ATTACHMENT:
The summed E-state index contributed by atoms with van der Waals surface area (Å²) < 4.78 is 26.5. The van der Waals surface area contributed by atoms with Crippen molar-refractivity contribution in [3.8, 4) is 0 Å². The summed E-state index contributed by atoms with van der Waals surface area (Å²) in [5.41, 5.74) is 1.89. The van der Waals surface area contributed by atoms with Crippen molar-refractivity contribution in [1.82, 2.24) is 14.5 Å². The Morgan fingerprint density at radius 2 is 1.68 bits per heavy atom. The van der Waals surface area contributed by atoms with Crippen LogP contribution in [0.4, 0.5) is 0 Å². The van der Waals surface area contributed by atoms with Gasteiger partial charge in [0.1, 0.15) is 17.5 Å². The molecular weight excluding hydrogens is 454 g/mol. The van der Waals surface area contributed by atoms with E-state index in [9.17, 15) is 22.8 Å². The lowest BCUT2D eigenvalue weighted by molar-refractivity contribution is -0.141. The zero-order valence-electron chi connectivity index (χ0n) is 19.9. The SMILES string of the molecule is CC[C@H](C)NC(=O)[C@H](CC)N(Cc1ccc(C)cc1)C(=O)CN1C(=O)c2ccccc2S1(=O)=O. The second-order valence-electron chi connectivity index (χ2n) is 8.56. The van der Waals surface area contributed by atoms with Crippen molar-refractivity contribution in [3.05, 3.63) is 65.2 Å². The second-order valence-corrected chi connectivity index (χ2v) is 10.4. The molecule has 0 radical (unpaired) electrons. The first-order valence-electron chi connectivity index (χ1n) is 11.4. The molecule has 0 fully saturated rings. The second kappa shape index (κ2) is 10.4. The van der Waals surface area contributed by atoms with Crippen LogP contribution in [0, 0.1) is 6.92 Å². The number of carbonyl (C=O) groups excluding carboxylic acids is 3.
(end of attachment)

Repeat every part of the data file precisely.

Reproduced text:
The summed E-state index contributed by atoms with van der Waals surface area (Å²) < 4.78 is 26.5. The van der Waals surface area contributed by atoms with Crippen molar-refractivity contribution in [3.8, 4) is 0 Å². The summed E-state index contributed by atoms with van der Waals surface area (Å²) in [5.41, 5.74) is 1.89. The van der Waals surface area contributed by atoms with Crippen molar-refractivity contribution in [1.82, 2.24) is 14.5 Å². The Morgan fingerprint density at radius 2 is 1.68 bits per heavy atom. The van der Waals surface area contributed by atoms with Crippen LogP contribution in [0.4, 0.5) is 0 Å². The van der Waals surface area contributed by atoms with Gasteiger partial charge in [0.1, 0.15) is 17.5 Å². The molecular weight excluding hydrogens is 454 g/mol. The van der Waals surface area contributed by atoms with E-state index in [9.17, 15) is 22.8 Å². The lowest BCUT2D eigenvalue weighted by molar-refractivity contribution is -0.141. The zero-order valence-electron chi connectivity index (χ0n) is 19.9. The SMILES string of the molecule is CC[C@H](C)NC(=O)[C@H](CC)N(Cc1ccc(C)cc1)C(=O)CN1C(=O)c2ccccc2S1(=O)=O. The second-order valence-electron chi connectivity index (χ2n) is 8.56. The van der Waals surface area contributed by atoms with Crippen molar-refractivity contribution in [3.05, 3.63) is 65.2 Å². The second-order valence-corrected chi connectivity index (χ2v) is 10.4. The molecule has 0 radical (unpaired) electrons. The first-order valence-electron chi connectivity index (χ1n) is 11.4. The molecule has 0 fully saturated rings. The second kappa shape index (κ2) is 10.4. The van der Waals surface area contributed by atoms with Crippen LogP contribution in [0, 0.1) is 6.92 Å². The number of carbonyl (C=O) groups excluding carboxylic acids is 3.